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MENINGITIS

A B C D E F G H I J K L M N O P Q R S T U V W X Y Z

Meningitis is an inflammation of the membranes of the brain and spinal cord, usually of infectious origin. Meningitis is classified according to etiology (bacterial, viral, fungal, etc.), the nature of the inflammatory process (purulent, serous), the course (acute, subacute, chronic), origin (primary and secondary, occurring against the background of another disease - otitis, sinusitis , traumatic brain injury, etc.).

The clinical picture of meningitis is an intense diffuse headache , nausea , vomiting , confusion or depression of consciousness, even coma, fever , malaise, tachycardia , myalgia and meningeal syndrome. Meningeal syndrome includes stiff neck, which prevents passive flexion of the head, Kernig's symptom (the inability to fully flex the knee joint leg, previously bent at right angles to the hip and knee joints), the upper Brudzinsky symptom (hip and lower leg flexion when checking the rigidity of the neck muscles of the neck muscles, checking the rigidity of the neck muscles of the neck muscles, flexing the hip and lower leg when checking the rigidity of the neck muscles and knees). lower Brudzinsky symptom (flexion of the hip and lower leg when checking Kernig's symptom on the other leg), general hyperesthesia (intolerance of bright light, loud sounds, touching the skin). Meningeal symptoms can often be detected even in a coma, but they are sometimes absent in the early hours of the disease, as well as in children and the elderly. In elderly patients, meningitis may be manifested by a combination of fever with confusion or increasing depression of consciousness. On the other hand, rigidity of the neck muscles in the elderly may be the result not of meningitis, but of cervical osteochondrosis or parkinsonism. In contrast to these conditions, meningitis is complicated only by flexing the neck, but not its rotation or extension. In young children determine the symptom of suspension of the Lessage (raised armpit, the child presses his legs to his stomach and throws back his head). In infants, it is possible to detect the bulging of a large fontanel and the cessation of its pulsation, caused by an increase in intracranial pressure. In addition to meningitis, meningeal symptoms ("meningism") can be detected with subarachnoid hemorrhage, intracranial hypertension, volume lesions of the posterior cranial fossa (hematoma or abscess of the cerebellum), intoxication, craniocerebral trauma, and malignant neuroleptic syndrome.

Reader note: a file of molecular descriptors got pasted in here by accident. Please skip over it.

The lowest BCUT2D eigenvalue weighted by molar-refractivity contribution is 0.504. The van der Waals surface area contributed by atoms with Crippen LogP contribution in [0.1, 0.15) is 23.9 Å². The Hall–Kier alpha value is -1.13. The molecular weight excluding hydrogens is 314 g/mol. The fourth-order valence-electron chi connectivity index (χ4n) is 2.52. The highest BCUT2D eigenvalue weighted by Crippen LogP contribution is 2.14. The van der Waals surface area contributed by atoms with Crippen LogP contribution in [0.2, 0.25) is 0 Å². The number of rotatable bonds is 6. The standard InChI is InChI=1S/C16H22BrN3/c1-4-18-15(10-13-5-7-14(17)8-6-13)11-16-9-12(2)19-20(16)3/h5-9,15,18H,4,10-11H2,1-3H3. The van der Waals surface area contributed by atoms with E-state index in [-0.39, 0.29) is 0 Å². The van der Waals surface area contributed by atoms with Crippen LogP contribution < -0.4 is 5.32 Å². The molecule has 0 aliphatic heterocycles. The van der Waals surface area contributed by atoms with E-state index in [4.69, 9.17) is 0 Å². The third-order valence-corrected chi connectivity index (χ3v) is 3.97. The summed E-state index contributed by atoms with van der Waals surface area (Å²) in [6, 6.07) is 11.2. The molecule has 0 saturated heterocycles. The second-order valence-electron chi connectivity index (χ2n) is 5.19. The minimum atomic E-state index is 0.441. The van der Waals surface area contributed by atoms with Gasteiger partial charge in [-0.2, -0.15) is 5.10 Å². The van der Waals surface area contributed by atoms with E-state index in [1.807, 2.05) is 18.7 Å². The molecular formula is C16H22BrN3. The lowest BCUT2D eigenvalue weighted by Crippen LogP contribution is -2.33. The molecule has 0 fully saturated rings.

The development of meningitis is often preceded by an infection of the upper respiratory tract. Prior antibiotic use often smoothes the meningitis clinic. In immunocompromised patients, meningitis occurs either as a mild infection with a headache and moderate fever, or as a rapidly growing coma .

Crucial importance in the diagnosis of meningitis is the study of liquor. The danger of lumbar puncture is associated with the possibility of a wedge (see Intracranial hypertension). In the absence of stagnant disks of the optic nerves or other signs of a sharp increase in intracranial pressure or volume process, lumbar puncture is required at the slightest suspicion of meningitis. Liver pressure in meningitis is usually elevated. In purulent meningitis, the CSF is cloudy, contains a large number of neutrophils, and the total number of cells (cytosis) exceeds 1000 in 1 μl. With serous meningitis, CSF is transparent and opalescent, contains mostly lymphocytes, and cytosis is usually several hundred cells per 1 μl. However, at an early stage, with purulent meningitis, cytosis can be low, with a predominance of lymphocytes, whereas with serous meningitis in the cerebrospinal fluid (CSF), neutrophils may prevail, and only in this case will the diagnostic error be avoided.

Purulent meningitis. Activators usually serve bacteria (Haemophilus influenzae, pneumococcus, meningococcus) that penetrate the CNS hematogenous route (for septicemia or metastasis of infectious foci in the heart, the lungs) or by contact (for sinusitis, mastoiditis, osteomyelitis, traumatic brain injury, brain abscess ). Most cases of meningitis caused by Hemophilus bacillus occur in children under 6 years of age, but occasionally occur in older age, usually against the background of predisposing factors (sinusitis, pneumonia, otitis media, brain injury, diabetes mellitus, alcoholism, splenectomy ).

Meningococcal meningitis (see Meningococcal infection). In severe cases of meningococcal meningitis, occurring with meningococcemia, a characteristic hemorrhagic rash occurs. Initially, the rash may be erythematous or spotted, but then it quickly transforms into a petechial rash. It often looks like asterisks of various sizes and shapes and is localized on the body and lower extremities (in the area of ​​the buttocks, thighs, and legs). Petechiae can also be on the mucous membranes, conjunctiva, sometimes on the palms and soles. A similar rash can be observed in meningitis caused by enteroviruses, hemophilus bacilli, staphylococcus, listeria, pneumococcus, as well as with bacterial endocarditis, rickettsiosis, and vasculitis.